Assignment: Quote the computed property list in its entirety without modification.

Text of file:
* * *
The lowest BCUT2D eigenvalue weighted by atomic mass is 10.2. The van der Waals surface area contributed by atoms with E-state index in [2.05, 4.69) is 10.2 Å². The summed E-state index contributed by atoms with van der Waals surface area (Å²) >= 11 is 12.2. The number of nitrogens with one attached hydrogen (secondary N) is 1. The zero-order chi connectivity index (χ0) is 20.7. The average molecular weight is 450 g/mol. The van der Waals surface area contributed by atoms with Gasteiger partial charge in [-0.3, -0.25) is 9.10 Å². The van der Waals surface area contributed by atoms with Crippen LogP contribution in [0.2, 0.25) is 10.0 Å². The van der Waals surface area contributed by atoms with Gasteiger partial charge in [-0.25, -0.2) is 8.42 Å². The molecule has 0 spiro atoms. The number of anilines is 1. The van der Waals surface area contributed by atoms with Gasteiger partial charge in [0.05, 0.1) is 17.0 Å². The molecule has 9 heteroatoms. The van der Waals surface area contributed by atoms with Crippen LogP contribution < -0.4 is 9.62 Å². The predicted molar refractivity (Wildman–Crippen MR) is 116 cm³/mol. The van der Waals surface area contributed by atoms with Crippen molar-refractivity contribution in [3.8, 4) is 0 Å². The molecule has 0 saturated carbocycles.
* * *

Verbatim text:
The lowest BCUT2D eigenvalue weighted by atomic mass is 10.2. The van der Waals surface area contributed by atoms with E-state index in [2.05, 4.69) is 10.2 Å². The summed E-state index contributed by atoms with van der Waals surface area (Å²) >= 11 is 12.2. The number of nitrogens with one attached hydrogen (secondary N) is 1. The zero-order chi connectivity index (χ0) is 20.7. The average molecular weight is 450 g/mol. The van der Waals surface area contributed by atoms with Gasteiger partial charge in [-0.3, -0.25) is 9.10 Å². The van der Waals surface area contributed by atoms with Crippen LogP contribution in [0.2, 0.25) is 10.0 Å². The van der Waals surface area contributed by atoms with Gasteiger partial charge in [-0.25, -0.2) is 8.42 Å². The molecule has 0 spiro atoms. The number of anilines is 1. The van der Waals surface area contributed by atoms with Gasteiger partial charge in [0.05, 0.1) is 17.0 Å². The molecule has 9 heteroatoms. The van der Waals surface area contributed by atoms with Crippen LogP contribution < -0.4 is 9.62 Å². The predicted molar refractivity (Wildman–Crippen MR) is 116 cm³/mol. The van der Waals surface area contributed by atoms with Crippen molar-refractivity contribution in [3.8, 4) is 0 Å². The molecule has 0 saturated carbocycles.